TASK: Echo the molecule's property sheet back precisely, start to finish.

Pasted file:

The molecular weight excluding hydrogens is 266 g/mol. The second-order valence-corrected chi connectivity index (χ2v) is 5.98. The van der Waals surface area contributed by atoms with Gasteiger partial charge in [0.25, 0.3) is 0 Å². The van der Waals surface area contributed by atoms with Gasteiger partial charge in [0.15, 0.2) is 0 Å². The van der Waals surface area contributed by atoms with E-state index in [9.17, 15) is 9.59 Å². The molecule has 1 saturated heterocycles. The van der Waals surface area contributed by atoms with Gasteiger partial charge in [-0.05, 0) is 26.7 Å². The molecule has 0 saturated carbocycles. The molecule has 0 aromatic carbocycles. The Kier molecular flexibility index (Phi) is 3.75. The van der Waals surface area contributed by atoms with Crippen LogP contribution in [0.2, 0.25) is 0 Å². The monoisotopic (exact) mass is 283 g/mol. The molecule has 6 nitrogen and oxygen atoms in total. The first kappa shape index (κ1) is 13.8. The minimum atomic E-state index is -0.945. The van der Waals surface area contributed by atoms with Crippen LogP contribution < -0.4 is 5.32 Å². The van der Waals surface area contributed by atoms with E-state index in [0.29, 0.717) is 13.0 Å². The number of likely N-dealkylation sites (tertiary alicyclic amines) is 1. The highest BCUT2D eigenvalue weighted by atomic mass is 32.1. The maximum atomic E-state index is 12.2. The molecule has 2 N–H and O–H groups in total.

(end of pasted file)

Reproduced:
The molecular weight excluding hydrogens is 266 g/mol. The second-order valence-corrected chi connectivity index (χ2v) is 5.98. The van der Waals surface area contributed by atoms with Gasteiger partial charge in [0.25, 0.3) is 0 Å². The van der Waals surface area contributed by atoms with Gasteiger partial charge in [0.15, 0.2) is 0 Å². The van der Waals surface area contributed by atoms with E-state index in [9.17, 15) is 9.59 Å². The molecule has 1 saturated heterocycles. The van der Waals surface area contributed by atoms with Gasteiger partial charge in [-0.05, 0) is 26.7 Å². The molecule has 0 saturated carbocycles. The molecule has 0 aromatic carbocycles. The Kier molecular flexibility index (Phi) is 3.75. The van der Waals surface area contributed by atoms with Crippen LogP contribution in [0.2, 0.25) is 0 Å². The monoisotopic (exact) mass is 283 g/mol. The molecule has 6 nitrogen and oxygen atoms in total. The first kappa shape index (κ1) is 13.8. The minimum atomic E-state index is -0.945. The van der Waals surface area contributed by atoms with Crippen LogP contribution < -0.4 is 5.32 Å². The van der Waals surface area contributed by atoms with E-state index in [0.29, 0.717) is 13.0 Å². The number of likely N-dealkylation sites (tertiary alicyclic amines) is 1. The highest BCUT2D eigenvalue weighted by atomic mass is 32.1. The maximum atomic E-state index is 12.2. The molecule has 2 N–H and O–H groups in total.